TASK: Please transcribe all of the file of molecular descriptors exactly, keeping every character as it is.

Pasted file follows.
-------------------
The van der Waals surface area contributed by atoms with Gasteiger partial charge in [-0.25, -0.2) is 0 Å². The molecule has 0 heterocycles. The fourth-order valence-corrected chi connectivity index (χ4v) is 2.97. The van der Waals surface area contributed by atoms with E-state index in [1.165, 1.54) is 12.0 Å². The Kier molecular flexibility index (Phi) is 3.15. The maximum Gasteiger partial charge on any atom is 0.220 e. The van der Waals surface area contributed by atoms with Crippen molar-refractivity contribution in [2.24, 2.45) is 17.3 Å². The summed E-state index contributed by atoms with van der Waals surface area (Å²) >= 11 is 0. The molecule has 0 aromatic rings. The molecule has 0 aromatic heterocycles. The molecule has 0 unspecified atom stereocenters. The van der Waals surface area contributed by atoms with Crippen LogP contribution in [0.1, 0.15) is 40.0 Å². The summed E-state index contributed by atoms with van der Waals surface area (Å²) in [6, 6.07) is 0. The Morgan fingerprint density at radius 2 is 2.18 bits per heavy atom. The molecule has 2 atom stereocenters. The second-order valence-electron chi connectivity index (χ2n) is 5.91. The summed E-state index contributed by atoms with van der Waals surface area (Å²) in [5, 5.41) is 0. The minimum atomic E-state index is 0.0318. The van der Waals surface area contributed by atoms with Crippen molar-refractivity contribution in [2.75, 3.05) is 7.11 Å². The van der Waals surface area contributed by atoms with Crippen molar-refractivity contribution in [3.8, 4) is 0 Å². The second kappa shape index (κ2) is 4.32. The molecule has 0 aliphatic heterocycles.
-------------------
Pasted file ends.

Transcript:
The van der Waals surface area contributed by atoms with Gasteiger partial charge in [-0.25, -0.2) is 0 Å². The molecule has 0 heterocycles. The fourth-order valence-corrected chi connectivity index (χ4v) is 2.97. The van der Waals surface area contributed by atoms with E-state index in [1.165, 1.54) is 12.0 Å². The Kier molecular flexibility index (Phi) is 3.15. The maximum Gasteiger partial charge on any atom is 0.220 e. The van der Waals surface area contributed by atoms with Crippen molar-refractivity contribution in [2.24, 2.45) is 17.3 Å². The summed E-state index contributed by atoms with van der Waals surface area (Å²) >= 11 is 0. The molecule has 0 aromatic rings. The molecule has 0 aromatic heterocycles. The molecule has 0 unspecified atom stereocenters. The van der Waals surface area contributed by atoms with Crippen LogP contribution in [0.1, 0.15) is 40.0 Å². The summed E-state index contributed by atoms with van der Waals surface area (Å²) in [6, 6.07) is 0. The Morgan fingerprint density at radius 2 is 2.18 bits per heavy atom. The molecule has 2 atom stereocenters. The second-order valence-electron chi connectivity index (χ2n) is 5.91. The summed E-state index contributed by atoms with van der Waals surface area (Å²) in [5, 5.41) is 0. The minimum atomic E-state index is 0.0318. The van der Waals surface area contributed by atoms with Crippen molar-refractivity contribution in [2.75, 3.05) is 7.11 Å². The van der Waals surface area contributed by atoms with Crippen molar-refractivity contribution in [3.8, 4) is 0 Å². The second kappa shape index (κ2) is 4.32. The molecule has 0 aliphatic heterocycles.